I am working on two projects – one is on a gyro stabilized acoustic tag and the second is on the CFD analysis of AUVs. My lab focuses on research in AUVs, for marine exploration and defence purposes. I think if you are considering a career in underwater robotics or marine engineering, this is the best place to work at. Currently, Singapore is heavily funding research in marine technologies, bio-medical engineering and futuristic technologies (This includes the Singapore-MIT Alliance for Research and Technology(SMART) and the Singapore Energy Grid), so there are abundant positions available for IITians.

The Best part of my internship is the freedom to do anything I like. People here are really considerate to regularly enquire about the workload. One can actually choose the project he/she wants to work on. Manufacturing, which is one of the biggest roadblocks to R&D in India, is uber-fast here. Interns are given full access to a 3D printer and can order any components (no matter the cost) if we justify its need. Singaporeans are really professional when work is concerned. Though they won’t nudge you every now and then, they do expect the project to be completed in the given time frame.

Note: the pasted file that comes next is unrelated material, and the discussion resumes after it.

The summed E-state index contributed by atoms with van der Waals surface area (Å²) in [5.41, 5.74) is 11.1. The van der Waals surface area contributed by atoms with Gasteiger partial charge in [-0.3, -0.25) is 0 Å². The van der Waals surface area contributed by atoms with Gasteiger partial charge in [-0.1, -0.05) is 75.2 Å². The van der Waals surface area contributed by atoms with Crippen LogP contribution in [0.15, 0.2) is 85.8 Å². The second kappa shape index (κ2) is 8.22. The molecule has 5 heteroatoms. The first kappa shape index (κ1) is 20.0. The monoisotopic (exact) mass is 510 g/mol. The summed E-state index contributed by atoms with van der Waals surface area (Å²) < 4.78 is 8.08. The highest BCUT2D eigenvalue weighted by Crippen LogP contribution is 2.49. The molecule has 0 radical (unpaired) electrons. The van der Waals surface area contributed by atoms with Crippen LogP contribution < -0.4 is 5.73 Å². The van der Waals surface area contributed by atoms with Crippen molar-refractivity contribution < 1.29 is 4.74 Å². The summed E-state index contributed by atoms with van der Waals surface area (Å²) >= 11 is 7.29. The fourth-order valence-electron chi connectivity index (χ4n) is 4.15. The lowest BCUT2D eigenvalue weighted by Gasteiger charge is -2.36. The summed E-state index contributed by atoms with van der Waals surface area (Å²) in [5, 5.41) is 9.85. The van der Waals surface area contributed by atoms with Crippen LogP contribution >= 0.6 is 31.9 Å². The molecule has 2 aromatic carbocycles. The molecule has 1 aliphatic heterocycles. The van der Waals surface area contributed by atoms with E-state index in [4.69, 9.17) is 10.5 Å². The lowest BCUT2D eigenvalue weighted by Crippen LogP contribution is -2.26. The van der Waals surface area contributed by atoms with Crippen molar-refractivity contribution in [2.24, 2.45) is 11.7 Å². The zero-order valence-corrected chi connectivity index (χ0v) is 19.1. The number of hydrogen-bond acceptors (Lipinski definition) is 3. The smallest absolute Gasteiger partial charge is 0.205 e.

One downside of this internship is that most of the people at ARL are graduate students, so there is an age-gap between the interns and the researchers. This is one of the reasons I couldn’t find many local Singaporeans to hangout with.

I believe it is one of the most dynamic cities in the world. People believe in making money and with the majority having a high disposable income, daily commodities are very expensive. There is no “cultural shock” as such, but there is a dominant Chinese culture all around. I do believe that there is an overemphasis on western culture which doesn’t suit a tropical country. Singaporeans are slightly reserved and like many oriental countries you will find them always into their smart phones. They are not as extroverted as the Americans but once you break the ice, they are really cool people to chill out with. Indians do comprise of a significant portion of Singapore’s demography, but at the end, you are not here to make Indian friends.